editions of the Neo-Assyrian texts discovered at Tušhan;

— Poppy Tushingham lemmatized numerous texts from Assur (StAT 1, WVDOG
152), Guzana, and Tušhan, as was as translated into English the texts
published in Iraq 25, StAT1, and WVDOG 152; and

— Frauke Weiershäuser prepared the editions of the texts discovered at Guzana.

Note that two new sub-projects have been created: Dur-Šarrukin
(http://oracc.org/atae/durszarrukin/) and Kunalia
(http://oracc.org/atae/kunalina/). The former contains eight texts
from Khorsabad that have been published SAA 5, SAA 6, SAA 11, and SAA
20, while the later only includes the manuscript of the succession
treaty of Esarhaddon discovered at Tell Tayinat (adapted by Mikko
Luukko in 2016 from Jacob Lauinger, "Esarhaddon's Succession Treaty at
Tell Tayinat: Text and Commentary," Journal of Cuneiform Studies 64
(2012): 87–123.

Lastly, we have created two pages to help users browse our content.
The page Browse Texts by Genre page
(http://oracc.org/atae/browsetextsbygenre/index.html) contains links
to view texts according to a specific genre (for example, astrological
reports, scholarly letters, prophecy texts). The Browse Texts by Date
page (http://oracc.org/atae/browsetextsbydate/index.html) currently
allows users to view texts according to day or month of composition.

***FEATURED PROJECTS***
Neo-Assyrian Archival Texts from Guzana (http://oracc.org/atae/guzana/

)

The aim of the Guzana sub-project of ATAE is to make the published
Neo-Assyrian archival texts from Tell Halaf available online for free.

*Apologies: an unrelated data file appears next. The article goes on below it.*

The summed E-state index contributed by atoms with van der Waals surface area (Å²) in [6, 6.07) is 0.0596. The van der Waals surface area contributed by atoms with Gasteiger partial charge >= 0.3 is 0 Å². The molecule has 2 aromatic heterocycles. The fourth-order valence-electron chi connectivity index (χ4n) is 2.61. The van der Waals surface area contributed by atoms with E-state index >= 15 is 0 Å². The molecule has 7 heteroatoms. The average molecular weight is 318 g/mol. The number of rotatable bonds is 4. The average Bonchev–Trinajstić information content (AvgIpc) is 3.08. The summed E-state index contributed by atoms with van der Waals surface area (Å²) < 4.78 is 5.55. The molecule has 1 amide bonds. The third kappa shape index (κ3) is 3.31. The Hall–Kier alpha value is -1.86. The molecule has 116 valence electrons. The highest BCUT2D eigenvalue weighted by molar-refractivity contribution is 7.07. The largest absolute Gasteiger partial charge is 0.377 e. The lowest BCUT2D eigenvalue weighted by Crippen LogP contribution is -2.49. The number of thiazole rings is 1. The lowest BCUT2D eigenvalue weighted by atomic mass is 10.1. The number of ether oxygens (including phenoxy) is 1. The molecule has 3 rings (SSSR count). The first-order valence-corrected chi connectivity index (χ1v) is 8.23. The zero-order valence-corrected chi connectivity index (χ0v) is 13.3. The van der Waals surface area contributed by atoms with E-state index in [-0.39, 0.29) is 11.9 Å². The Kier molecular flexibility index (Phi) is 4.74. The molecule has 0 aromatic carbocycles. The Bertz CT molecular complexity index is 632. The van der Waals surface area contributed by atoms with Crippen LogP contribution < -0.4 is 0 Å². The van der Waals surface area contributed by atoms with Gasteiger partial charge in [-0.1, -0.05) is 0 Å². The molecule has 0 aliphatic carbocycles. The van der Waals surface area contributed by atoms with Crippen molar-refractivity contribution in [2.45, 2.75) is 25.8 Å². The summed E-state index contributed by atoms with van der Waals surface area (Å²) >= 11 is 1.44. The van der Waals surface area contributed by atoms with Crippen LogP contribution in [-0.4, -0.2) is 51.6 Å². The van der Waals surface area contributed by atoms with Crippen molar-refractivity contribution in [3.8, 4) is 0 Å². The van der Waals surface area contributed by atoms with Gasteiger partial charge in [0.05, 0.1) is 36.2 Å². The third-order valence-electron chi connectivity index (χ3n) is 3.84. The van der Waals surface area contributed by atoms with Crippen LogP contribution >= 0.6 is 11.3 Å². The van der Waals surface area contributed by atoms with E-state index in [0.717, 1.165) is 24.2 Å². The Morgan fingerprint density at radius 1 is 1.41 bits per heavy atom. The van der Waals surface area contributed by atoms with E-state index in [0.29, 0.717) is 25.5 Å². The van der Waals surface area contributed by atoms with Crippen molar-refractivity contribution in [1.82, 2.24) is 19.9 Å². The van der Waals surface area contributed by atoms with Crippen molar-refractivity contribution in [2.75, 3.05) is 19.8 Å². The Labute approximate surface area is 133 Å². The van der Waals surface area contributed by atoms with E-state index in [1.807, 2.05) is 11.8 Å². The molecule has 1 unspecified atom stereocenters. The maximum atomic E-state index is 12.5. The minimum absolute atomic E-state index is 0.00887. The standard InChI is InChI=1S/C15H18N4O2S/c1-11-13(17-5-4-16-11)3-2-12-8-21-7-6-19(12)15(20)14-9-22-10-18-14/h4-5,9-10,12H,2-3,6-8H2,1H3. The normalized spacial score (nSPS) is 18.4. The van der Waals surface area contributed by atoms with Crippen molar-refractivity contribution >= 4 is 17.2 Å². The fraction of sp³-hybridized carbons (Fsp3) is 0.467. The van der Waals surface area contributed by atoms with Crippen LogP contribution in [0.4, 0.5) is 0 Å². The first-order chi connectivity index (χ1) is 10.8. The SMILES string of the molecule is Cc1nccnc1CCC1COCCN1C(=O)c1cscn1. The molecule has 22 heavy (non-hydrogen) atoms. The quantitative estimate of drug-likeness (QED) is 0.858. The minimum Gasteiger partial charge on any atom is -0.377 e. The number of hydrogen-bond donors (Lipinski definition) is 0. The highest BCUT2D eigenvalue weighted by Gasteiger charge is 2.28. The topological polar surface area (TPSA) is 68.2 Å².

ATAE/Guzana presently includes 105 Neo-Assyrian texts from at least 3
archival contexts, including those from the Mannu-ki-Aššur archive
published in Aron Dornauer, Das Archiv des assyrischen Statthalters
Mannu-kī-Aššūr von Gūzāna/Tall Ḥalaf (Vorderasiatische Forschungen der
Max Freiherr von Oppenheim-Stiftung 3/3), Wiesbaden, 2014. The
editions presented on this ATAE sub-project were adapted and
translated into English by Frauke Weiershäuser, and lemmatized by
Poppy Tushingham. German translations also accompany the
transliterations.
----------------

Neo-Assyrian Archival Texts from Imgur-Enlil (http://oracc.org/atae/imgurenlil/)

The editions presented on ATAE/Imgur-Enlil have been adapted from
Barbara Parker, "Tablets from the Temple of Mamu at Balawat," Iraq 25
(1963): 86–103. The 30 published Neo-Assyrian texts from Balawat were
lemmatized and retranslated into English by Poppy Tushingham.
----------------

Neo-Assyrian Archival Texts from Kalhu (http://oracc.org/atae/kalhu/)

The aim of the Kalhu sub-project of ATAE is to make the published
archival texts from Nimrud available online for free in a fully
searchable and richly annotated (lemmatized) format, as well as to
widely disseminate, facilitate, and promote the active use of these
important cuneiform sources in academia and beyond. ATAE/Kalhu
presently includes Neo-Assyrian sources edited in the following
publications:

— CTN 1 = J.V. Kinnier Wilson, The Nimrud Wine Lists (Cuneiform Texts
from Nimrud 1), London, 1972;